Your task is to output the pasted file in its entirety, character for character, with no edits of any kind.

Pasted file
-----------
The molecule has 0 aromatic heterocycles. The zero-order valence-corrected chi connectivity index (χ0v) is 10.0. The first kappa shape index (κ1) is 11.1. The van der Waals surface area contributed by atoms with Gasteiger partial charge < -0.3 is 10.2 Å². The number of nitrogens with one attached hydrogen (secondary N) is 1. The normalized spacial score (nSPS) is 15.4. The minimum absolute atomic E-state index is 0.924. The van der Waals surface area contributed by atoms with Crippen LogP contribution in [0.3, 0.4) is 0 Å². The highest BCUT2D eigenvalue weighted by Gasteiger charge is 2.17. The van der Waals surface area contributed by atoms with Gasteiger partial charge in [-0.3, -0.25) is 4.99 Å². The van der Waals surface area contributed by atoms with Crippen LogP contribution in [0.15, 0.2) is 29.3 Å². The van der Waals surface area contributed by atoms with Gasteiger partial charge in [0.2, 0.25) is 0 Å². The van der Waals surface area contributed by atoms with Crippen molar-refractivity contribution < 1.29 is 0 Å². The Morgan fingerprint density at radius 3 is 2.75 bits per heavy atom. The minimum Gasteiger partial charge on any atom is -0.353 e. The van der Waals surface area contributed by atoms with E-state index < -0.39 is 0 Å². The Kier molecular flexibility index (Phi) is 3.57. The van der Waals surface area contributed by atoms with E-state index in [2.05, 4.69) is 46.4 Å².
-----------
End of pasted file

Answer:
The molecule has 0 aromatic heterocycles. The zero-order valence-corrected chi connectivity index (χ0v) is 10.0. The first kappa shape index (κ1) is 11.1. The van der Waals surface area contributed by atoms with Gasteiger partial charge < -0.3 is 10.2 Å². The number of nitrogens with one attached hydrogen (secondary N) is 1. The normalized spacial score (nSPS) is 15.4. The minimum absolute atomic E-state index is 0.924. The van der Waals surface area contributed by atoms with Crippen LogP contribution in [0.3, 0.4) is 0 Å². The highest BCUT2D eigenvalue weighted by Gasteiger charge is 2.17. The van der Waals surface area contributed by atoms with Gasteiger partial charge in [-0.3, -0.25) is 4.99 Å². The van der Waals surface area contributed by atoms with Crippen LogP contribution in [0.15, 0.2) is 29.3 Å². The van der Waals surface area contributed by atoms with Gasteiger partial charge in [0.2, 0.25) is 0 Å². The van der Waals surface area contributed by atoms with Crippen molar-refractivity contribution < 1.29 is 0 Å². The Morgan fingerprint density at radius 3 is 2.75 bits per heavy atom. The minimum Gasteiger partial charge on any atom is -0.353 e. The van der Waals surface area contributed by atoms with E-state index < -0.39 is 0 Å². The Kier molecular flexibility index (Phi) is 3.57. The van der Waals surface area contributed by atoms with E-state index in [2.05, 4.69) is 46.4 Å².